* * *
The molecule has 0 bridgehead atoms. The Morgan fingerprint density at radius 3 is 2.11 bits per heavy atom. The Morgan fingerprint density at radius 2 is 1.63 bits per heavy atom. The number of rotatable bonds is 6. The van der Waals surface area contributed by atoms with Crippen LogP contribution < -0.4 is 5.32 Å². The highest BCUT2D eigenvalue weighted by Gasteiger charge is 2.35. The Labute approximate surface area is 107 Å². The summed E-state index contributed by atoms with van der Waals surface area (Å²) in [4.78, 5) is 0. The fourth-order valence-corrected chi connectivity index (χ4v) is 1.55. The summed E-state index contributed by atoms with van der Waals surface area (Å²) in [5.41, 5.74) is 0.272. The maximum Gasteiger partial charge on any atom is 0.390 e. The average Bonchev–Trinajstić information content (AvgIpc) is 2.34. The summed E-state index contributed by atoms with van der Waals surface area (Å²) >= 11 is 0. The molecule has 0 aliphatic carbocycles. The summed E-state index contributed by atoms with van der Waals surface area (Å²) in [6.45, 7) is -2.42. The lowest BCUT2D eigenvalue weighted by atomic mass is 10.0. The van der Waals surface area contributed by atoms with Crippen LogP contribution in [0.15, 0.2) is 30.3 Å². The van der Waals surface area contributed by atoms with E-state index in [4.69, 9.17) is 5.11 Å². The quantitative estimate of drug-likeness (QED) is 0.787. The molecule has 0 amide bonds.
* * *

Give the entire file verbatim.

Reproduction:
The molecule has 0 bridgehead atoms. The Morgan fingerprint density at radius 3 is 2.11 bits per heavy atom. The Morgan fingerprint density at radius 2 is 1.63 bits per heavy atom. The number of rotatable bonds is 6. The van der Waals surface area contributed by atoms with Crippen LogP contribution < -0.4 is 5.32 Å². The highest BCUT2D eigenvalue weighted by Gasteiger charge is 2.35. The Labute approximate surface area is 107 Å². The summed E-state index contributed by atoms with van der Waals surface area (Å²) in [4.78, 5) is 0. The fourth-order valence-corrected chi connectivity index (χ4v) is 1.55. The summed E-state index contributed by atoms with van der Waals surface area (Å²) in [5.41, 5.74) is 0.272. The maximum Gasteiger partial charge on any atom is 0.390 e. The average Bonchev–Trinajstić information content (AvgIpc) is 2.34. The summed E-state index contributed by atoms with van der Waals surface area (Å²) >= 11 is 0. The molecule has 0 aliphatic carbocycles. The summed E-state index contributed by atoms with van der Waals surface area (Å²) in [6.45, 7) is -2.42. The lowest BCUT2D eigenvalue weighted by atomic mass is 10.0. The van der Waals surface area contributed by atoms with Crippen LogP contribution in [0.15, 0.2) is 30.3 Å². The van der Waals surface area contributed by atoms with E-state index in [4.69, 9.17) is 5.11 Å². The quantitative estimate of drug-likeness (QED) is 0.787. The molecule has 0 amide bonds.